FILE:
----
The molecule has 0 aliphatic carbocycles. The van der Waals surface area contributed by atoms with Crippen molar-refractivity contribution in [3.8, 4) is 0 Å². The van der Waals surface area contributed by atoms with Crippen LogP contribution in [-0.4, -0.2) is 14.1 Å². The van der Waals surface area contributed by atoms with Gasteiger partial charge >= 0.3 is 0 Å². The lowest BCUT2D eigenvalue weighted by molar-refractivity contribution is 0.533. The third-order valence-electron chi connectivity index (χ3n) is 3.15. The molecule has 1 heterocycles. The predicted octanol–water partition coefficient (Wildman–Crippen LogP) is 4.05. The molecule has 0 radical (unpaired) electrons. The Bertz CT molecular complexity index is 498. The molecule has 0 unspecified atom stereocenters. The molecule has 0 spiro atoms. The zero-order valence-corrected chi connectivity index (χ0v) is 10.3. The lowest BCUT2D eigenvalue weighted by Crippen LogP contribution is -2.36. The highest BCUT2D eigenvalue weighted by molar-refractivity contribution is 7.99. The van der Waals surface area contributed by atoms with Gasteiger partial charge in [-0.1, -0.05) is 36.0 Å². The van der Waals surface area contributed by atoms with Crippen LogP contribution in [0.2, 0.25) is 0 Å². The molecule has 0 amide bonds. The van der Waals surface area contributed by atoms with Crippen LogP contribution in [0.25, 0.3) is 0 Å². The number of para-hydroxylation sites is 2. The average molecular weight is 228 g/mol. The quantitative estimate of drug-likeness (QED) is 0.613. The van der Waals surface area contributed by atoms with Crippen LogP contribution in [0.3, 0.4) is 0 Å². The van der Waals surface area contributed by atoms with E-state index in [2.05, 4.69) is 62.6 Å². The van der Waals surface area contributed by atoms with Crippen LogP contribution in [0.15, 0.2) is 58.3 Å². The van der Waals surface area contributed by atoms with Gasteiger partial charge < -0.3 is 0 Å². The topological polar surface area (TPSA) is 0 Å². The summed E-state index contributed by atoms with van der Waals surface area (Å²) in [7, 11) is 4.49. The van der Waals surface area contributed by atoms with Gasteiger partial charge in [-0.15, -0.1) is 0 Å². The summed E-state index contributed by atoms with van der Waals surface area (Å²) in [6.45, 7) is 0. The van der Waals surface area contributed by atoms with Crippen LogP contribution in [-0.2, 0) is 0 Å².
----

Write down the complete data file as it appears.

The molecule has 0 aliphatic carbocycles. The van der Waals surface area contributed by atoms with Crippen molar-refractivity contribution in [3.8, 4) is 0 Å². The van der Waals surface area contributed by atoms with Crippen LogP contribution in [-0.4, -0.2) is 14.1 Å². The van der Waals surface area contributed by atoms with Gasteiger partial charge >= 0.3 is 0 Å². The lowest BCUT2D eigenvalue weighted by molar-refractivity contribution is 0.533. The third-order valence-electron chi connectivity index (χ3n) is 3.15. The molecule has 1 heterocycles. The predicted octanol–water partition coefficient (Wildman–Crippen LogP) is 4.05. The molecule has 0 radical (unpaired) electrons. The Bertz CT molecular complexity index is 498. The molecule has 0 unspecified atom stereocenters. The molecule has 0 spiro atoms. The zero-order valence-corrected chi connectivity index (χ0v) is 10.3. The lowest BCUT2D eigenvalue weighted by Crippen LogP contribution is -2.36. The highest BCUT2D eigenvalue weighted by molar-refractivity contribution is 7.99. The van der Waals surface area contributed by atoms with Gasteiger partial charge in [-0.1, -0.05) is 36.0 Å². The van der Waals surface area contributed by atoms with Crippen LogP contribution in [0.2, 0.25) is 0 Å². The molecule has 0 amide bonds. The van der Waals surface area contributed by atoms with Crippen LogP contribution in [0.25, 0.3) is 0 Å². The number of para-hydroxylation sites is 2. The average molecular weight is 228 g/mol. The quantitative estimate of drug-likeness (QED) is 0.613. The van der Waals surface area contributed by atoms with Crippen LogP contribution in [0.3, 0.4) is 0 Å². The van der Waals surface area contributed by atoms with E-state index in [2.05, 4.69) is 62.6 Å². The van der Waals surface area contributed by atoms with Crippen LogP contribution in [0.15, 0.2) is 58.3 Å². The van der Waals surface area contributed by atoms with Gasteiger partial charge < -0.3 is 0 Å². The topological polar surface area (TPSA) is 0 Å². The summed E-state index contributed by atoms with van der Waals surface area (Å²) in [7, 11) is 4.49. The van der Waals surface area contributed by atoms with Gasteiger partial charge in [-0.15, -0.1) is 0 Å². The summed E-state index contributed by atoms with van der Waals surface area (Å²) in [6.45, 7) is 0. The van der Waals surface area contributed by atoms with Crippen LogP contribution in [-0.2, 0) is 0 Å².